Finland siezed more than $46 million worth of art, including paintings, statues and antiques that were en route to Russia under EU sanctions.

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The art was being returned from museums in Italy and Japan where the works had been on loan, the Finnish Customs told reporters in Helsinki on Wednesday. Three shipments of artworks were taken into custody at the Finnish-Russian border on April 2 and 3.

EU to Build Stockpile to Shield Against WMD Threats (12:12 p.m.)

The European Union will build up a 540.5 million euro strategic stockpile of equipment, medicine and vaccines to help boost its response to public health risks such as chemical, biological, radiological and nuclear threats. 

In the first step, the bloc is procuring potassium iodine tablets used to protect people from the effects of radiation, with almost 3 million delivered to Ukraine, the European Commission said on Wednesday.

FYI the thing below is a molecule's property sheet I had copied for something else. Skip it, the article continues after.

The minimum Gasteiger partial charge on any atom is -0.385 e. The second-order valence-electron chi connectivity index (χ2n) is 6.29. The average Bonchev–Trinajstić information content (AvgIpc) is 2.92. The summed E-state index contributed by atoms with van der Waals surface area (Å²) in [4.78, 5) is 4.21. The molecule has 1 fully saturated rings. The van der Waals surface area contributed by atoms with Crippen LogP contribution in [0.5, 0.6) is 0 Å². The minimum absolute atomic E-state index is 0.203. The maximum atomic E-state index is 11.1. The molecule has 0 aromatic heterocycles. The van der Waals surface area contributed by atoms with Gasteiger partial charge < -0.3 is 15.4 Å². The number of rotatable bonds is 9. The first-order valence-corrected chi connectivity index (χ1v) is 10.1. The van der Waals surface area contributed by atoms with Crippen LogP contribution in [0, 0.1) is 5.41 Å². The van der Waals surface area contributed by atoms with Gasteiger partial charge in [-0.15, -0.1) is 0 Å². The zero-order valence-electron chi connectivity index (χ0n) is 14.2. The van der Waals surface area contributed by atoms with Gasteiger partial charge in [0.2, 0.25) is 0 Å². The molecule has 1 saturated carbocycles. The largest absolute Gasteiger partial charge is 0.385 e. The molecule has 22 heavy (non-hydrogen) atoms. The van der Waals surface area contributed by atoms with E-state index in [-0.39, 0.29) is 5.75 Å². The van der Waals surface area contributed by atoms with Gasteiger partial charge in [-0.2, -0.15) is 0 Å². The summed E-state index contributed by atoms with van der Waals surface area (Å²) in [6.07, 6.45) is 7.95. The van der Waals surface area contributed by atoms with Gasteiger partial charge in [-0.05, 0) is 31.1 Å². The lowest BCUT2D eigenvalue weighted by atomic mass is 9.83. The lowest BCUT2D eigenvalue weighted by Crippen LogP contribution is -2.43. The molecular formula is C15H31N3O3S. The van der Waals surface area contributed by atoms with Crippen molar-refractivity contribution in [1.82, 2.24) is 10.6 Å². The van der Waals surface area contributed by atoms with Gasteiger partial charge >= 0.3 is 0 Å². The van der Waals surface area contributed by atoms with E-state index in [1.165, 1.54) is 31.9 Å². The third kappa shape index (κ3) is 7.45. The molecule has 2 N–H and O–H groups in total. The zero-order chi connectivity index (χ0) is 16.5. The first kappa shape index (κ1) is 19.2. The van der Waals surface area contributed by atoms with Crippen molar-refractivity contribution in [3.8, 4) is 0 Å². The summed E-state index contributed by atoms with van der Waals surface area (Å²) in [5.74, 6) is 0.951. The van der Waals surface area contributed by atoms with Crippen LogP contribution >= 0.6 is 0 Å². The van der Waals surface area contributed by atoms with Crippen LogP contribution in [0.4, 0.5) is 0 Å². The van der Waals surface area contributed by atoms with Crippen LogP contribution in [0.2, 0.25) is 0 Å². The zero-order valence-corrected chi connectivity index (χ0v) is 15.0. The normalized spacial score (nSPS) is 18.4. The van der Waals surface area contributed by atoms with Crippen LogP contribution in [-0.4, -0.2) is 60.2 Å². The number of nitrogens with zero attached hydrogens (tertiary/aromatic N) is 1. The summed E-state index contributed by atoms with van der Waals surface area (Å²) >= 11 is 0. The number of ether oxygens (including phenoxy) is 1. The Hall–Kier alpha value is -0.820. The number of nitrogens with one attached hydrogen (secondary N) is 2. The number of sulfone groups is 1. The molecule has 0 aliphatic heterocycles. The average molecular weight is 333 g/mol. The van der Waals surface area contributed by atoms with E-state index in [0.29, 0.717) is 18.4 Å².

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Zelenskiy Says Russia Ambitions Undimmed (11:31 a.m.)

Russia hasn’t yet abandoned its plans to “subdue and occupy all of the Ukrainian people,” Zelenskiy said in an address to the Irish parliament on Wednesday. Some Russian forces have pulled back from near Kyiv to focus on the eastern part of the country.

Ten million Ukrainians have been left without shelter and at least 167 children killed in Ukraine as a result of the war, he said, with educational institutions, hospitals, ambulances, churches and shelters targeted. “The country which is doing this is not, doesn’t deserve to be in the circle of the civilized countries. It should be held responsible for everything they have done in the Ukrainian soil,” he said.